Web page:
Products You May Like
From Jubilee and Boom Boom to Beast and Gambit, Hasbro fulfilled a record number of X-Men collectors’ dreams in 2019. And I’ve got one more left to talk about–of a figure I’ve been wanting for 27 years! The X-Men Arcade Game hit arcades in 1992, featuring five of the most iconic team members ever… and Dazzler! Alison Blaire was my go-to character in that game, and I’ve wanted a good action figure of her in that 80s costume practically all my life. I happily paid full price for her this summer, but the Marvel Legends Vintage Dazzler figure is 10 bucks online today–should you get one?
In 1989, an animated X-Men pilot called Pryde of the X-Men was created for a cartoon series that never really materialized (and would be a lot different when it eventually did in 1992). Dazzler and Storm were the only females on the six -member roster in that cartoon, and thus when the Konami arcade game was made for six players, Alison made the cut by default.
Jubilee was my favorite member of the X-Men as a kid (and as an adult), so I gravitated toward playing as the woman that was kinda, sorta similar in some aspects to Jubes in the arcade game. Eventually we got a Minimates Dazzler Outback era figure a little over a half decade ago, but a true super-articulated figurine eluded me… until this year!
Despite never having a figure in the Toybiz X-Men series, Hasbro picked Dazzler as part of this year’s Vintage Series wave. This is clearly a throwback figure that would have made complete sense in the classic Toybiz lineup, so I’ve got zero qualms about the selection. Nice pick, Hasbro!
As a kid who bought way too many Toybiz Marvel action figures, this retro packaging style never fails to warm my heart. Love it.
The 80s Dazzler Legends figure includes two accessories, which are recolored pink “magical effects” that we’ve previously seen about a million times before with characters like Scarlet Witch, Enchantress, and even the original version of Disco Dazzler herself.
I really loved the multicolor effects piece that Disco Dazzler came with, but she only came with one rainbow light effect for some unfair reason, so I’m pleased we get a pair of the energy rings here. They’re translucent pink with silver glitter molded into them, which I think looks pretty groovy.
What you see is pretty much what you get with this ML Dazzler six inch figure–there’s not really a whole lot for her to do other than stand around with one or both of her light energy effects raised. She’s not really a terribly dynamic character, but the colors and design are fun and I like having her to stick on a shelf of classic X-Men.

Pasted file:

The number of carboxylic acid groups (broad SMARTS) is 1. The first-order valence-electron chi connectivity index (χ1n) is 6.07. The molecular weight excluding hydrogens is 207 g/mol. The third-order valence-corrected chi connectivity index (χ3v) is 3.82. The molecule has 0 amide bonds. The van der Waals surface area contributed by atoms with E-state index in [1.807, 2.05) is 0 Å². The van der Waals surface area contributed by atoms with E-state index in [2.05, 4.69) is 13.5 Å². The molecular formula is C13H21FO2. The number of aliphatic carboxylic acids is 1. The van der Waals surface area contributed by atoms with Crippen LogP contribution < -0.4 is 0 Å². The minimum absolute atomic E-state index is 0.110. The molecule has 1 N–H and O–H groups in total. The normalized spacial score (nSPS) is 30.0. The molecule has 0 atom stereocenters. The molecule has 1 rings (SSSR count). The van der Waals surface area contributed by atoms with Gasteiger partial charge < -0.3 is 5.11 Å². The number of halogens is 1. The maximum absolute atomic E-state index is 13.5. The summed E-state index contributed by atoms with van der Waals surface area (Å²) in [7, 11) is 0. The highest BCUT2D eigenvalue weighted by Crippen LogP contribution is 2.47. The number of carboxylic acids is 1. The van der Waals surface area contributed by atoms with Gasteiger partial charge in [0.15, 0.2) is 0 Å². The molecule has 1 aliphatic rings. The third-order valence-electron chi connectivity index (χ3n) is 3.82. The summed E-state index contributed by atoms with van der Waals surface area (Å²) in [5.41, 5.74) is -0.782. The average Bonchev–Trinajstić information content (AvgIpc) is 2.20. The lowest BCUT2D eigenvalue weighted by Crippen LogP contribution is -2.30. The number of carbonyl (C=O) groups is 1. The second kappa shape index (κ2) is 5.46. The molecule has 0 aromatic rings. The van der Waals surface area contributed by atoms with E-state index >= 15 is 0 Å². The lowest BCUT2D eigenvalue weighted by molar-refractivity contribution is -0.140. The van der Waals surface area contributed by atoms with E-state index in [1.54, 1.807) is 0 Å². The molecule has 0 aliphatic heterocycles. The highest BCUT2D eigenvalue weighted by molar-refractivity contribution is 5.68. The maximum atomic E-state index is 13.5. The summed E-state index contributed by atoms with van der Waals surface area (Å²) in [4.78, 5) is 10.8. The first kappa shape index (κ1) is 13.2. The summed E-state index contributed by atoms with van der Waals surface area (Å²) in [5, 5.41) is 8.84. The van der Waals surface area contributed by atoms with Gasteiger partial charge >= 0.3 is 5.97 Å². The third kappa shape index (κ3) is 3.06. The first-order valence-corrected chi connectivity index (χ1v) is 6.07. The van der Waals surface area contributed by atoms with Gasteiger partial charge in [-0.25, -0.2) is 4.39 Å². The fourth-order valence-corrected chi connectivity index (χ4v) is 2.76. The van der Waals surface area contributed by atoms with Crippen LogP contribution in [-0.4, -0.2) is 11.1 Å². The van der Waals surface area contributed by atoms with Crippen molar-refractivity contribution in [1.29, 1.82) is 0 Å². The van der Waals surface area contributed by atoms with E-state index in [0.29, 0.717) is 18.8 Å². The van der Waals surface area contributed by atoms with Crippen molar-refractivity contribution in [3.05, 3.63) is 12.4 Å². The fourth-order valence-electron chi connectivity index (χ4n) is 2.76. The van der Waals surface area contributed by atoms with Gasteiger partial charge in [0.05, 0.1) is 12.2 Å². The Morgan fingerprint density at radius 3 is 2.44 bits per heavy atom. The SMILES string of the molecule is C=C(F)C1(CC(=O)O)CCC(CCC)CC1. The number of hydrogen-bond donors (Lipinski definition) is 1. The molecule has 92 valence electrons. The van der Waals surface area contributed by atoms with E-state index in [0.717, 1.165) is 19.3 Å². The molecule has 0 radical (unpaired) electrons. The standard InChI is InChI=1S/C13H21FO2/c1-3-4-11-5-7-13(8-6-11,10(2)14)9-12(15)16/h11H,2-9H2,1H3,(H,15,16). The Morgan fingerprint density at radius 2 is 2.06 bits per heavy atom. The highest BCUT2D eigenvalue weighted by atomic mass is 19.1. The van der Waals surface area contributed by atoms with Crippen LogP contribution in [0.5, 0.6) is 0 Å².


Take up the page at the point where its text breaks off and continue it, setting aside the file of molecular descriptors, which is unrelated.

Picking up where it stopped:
The plastic colors and paint deco chosen for this toy are all spot-on, and I dig that Hasbro remembered to put Dazzler’s shiny logo on the side of her right leg as well as on her chest. It’s the kind of detail a lot of companies would just skip over entirely!
The “add-on” part of this costume is the brown leather coat Alison is wearing–which, while technically removable, wouldn’t make much sense since her arms are permanently sculpted with jacket sleeves. The jacket looks slick and completes the look nicely.
At a glance, anyone familiar with this character could identify that the head sculpt here is of 1980s Dazzler. The portrait looks good, as do the hair and headband. I’ve really got no complaints about them.
…But that’s not to say I don’t have any complaints! I don’t know what in the world went astray with the hands on this Dazzler figure, but mine has several fingers that are not only way too long and disproportionate, but also are permanently bent. They look more like Mr. Fantastic fingers than a normal woman’s!
The fingers definitely are jarring when I look at this figure, and once again the X-belt is an ultra-loose floppy nightmare. I hate that the belts for practically every female figure are made far too big so they flop around endlessly, and it makes me crazy that Hasbro hasn’t come up with any way of pegging them into place yet when we’re seeing this problem so frequently.
Articulation-wise, the X-Men Legends Dazzler Vintage figure is exactly what we all knew it would be: solid, but unexceptional compared to male figures. There’s no double-jointed elbows and no swivel biceps, which limits her poses with the light rings–and she’s even got no boot swivels, limiting her lower-body potential.
Retro Dazzler’s complete articulation scheme is:
- Ball-Hinge Neck/Shoulders/Elbows
- Ball Hips and Upper Torso
- Swivel-Hinge Wrists
- Swivel Thighs
- Double-Hinge Knees
- Hinged Ankles with Rockers
She’s fine for standing around in a lineup and holding up her neat (albeit overused) effects, but she just doesn’t have a lot of potential to be action-posed.
Overall: I’ve waited almost 3/4 of my life for a super-articulated Dazzler action figure in this costume, and this one is solid (if unspectacular). The weird fingers and sub-standard articulation scheme are a letdown, and the floppy belt drives me mad.
Even so, Hasbro nailed the portrait and costume likeness for this era’s Dazzler, the glittery translucent pink effects do their job well, and the paint and color choices are all a success. This figure could have been a little bit better, but as it stands, I like it fine. For the half price it’s at today on Amazon, it’s definitely a worthwhile purchase of a character I don’t expect to ever see produced in the costume again as a toy.